Sunday, September 21, 2014

GenEd and SpecEd Communication

Collaborative Teaching: Bridging the Gap Between General and Special Education Instruction

Communication during busy schools days is vital and tricky. As GenEd and SpecEd collaborate in a class, both experts are gleaning information from their specific perspectives. These two views can reap a bountiful harvest of success for all the students. The expertise combines, forming a living, thriving academic experience. 

GenEd Keeping records--so valuable! Every classroom teacher keeps attendance, grades, and discipline records, which are communicated to the office and to the parents. But when do the Special Education teachers become aware of this important information? The office and the teachers together need to formulate a system so the Special Education teacher, who is a prime liason to the parents, has timely information about the students. Discipline, in particular, needs to be communicated to the SecEd teacher immediately. Your records will be important input at IEP meetings when discussing current academic performance. Have a hard copy for the SpecEd teacher's file and the parents.

SpecEd Keeping records--so valuable! No matter the grade, there frequently are students that may have an unidentified learning disability, emotional disability, or physical ailment that a SpecEd teacher may help pinpoint. That could lead to the Special Education process, or the School Nurse. The expectation is for all students to succeed, and when there are bumps in the learning road, having other experts in the class can help smooth things out.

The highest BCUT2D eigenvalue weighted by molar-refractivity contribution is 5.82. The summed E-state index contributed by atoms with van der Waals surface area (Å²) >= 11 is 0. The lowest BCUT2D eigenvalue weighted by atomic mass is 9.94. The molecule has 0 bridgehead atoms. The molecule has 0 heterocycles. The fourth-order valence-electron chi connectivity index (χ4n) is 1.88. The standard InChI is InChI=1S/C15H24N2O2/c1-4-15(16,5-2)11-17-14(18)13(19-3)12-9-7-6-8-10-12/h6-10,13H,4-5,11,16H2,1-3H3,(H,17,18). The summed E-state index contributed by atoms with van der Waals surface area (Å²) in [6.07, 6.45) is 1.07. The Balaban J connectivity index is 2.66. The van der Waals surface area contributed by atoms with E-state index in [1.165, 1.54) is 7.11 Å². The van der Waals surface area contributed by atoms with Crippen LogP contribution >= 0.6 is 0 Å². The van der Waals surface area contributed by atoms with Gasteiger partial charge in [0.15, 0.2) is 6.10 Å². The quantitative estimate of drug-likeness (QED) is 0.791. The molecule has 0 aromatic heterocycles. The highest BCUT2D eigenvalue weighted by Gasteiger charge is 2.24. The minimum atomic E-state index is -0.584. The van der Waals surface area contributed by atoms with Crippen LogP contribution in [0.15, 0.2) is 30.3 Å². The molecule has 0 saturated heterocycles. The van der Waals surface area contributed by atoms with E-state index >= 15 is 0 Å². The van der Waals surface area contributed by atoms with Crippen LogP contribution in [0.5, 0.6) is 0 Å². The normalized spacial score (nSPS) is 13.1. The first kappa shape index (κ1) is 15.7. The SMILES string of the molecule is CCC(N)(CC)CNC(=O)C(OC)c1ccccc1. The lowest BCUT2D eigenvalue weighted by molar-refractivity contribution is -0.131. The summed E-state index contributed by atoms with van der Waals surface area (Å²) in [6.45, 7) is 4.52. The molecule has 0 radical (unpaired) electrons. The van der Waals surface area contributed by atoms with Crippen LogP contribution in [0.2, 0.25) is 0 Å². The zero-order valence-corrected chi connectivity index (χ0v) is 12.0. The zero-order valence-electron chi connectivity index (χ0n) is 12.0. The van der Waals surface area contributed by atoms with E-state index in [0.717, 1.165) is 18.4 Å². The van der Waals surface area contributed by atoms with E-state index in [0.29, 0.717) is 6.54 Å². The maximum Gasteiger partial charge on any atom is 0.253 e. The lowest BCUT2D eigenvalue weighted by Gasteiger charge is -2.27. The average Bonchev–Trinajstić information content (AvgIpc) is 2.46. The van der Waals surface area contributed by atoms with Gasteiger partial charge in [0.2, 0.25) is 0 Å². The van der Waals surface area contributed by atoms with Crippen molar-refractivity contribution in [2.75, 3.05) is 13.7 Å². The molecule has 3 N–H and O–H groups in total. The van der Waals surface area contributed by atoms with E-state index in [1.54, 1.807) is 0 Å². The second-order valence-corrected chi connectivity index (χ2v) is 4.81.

When parents contact the teacher--whether GenEd or SpecEd--let the other teacher know what's up. Have each other's back. Be supportive of parents together. If it seems serious, include the administration or District level SpecEd staff in on it. The IEP team is called a team for a reason. We all play for the same side, our goal being success for the student.

Schedules--SpecEd needs to develop an efficient system of scheduling so all members of the IEP team have a heads up when the meetings will be. Special Education is very fluid, and this scheduling information can change quickly. Flexibility is the name of the game. But most SELPAs and Districts give a general list to each teacher, so there are initial expectations of annual and triennual IEPs. There can be addendums and behavior plans added any time. The communication to parents is formulated, but communication to teachers, other professionals involved with the student, and admin needs to be most likely more than one method. I suggest email as well as hard copy in schoolsite teacher/admin boxes, ponied to the district, or mailed to other support staff. Don't make them guess. If meetings are cancelled, the same process or a phone call. all of our time is so very valuable, it is important to be sensitive to that.

Be nice, be thoughtful. You don't have to be best friends to collaborate, but you do really need to be professional. Teaching is very demanding, and teaching Special Education in any scenario is somewhat more complicated. So, SpecEd teacher, remember that GenEd teacher's work just got a lot more complicated with your students on their classlist and you in their class collaborating. And GenEd teacher, understand the SpecEd teacher's job is very complex, and he/she now needs to handle you, too. Be courteous, the kids are glad to see that. Be flexible, it takes time to find a rhythm. Be honest. Take time to communicate what can be better, or just different. If you feel like a Grumpy Cat some days, tell each other, be a support. You're only human, even if you're being asked to perform as a Superhuman every day.

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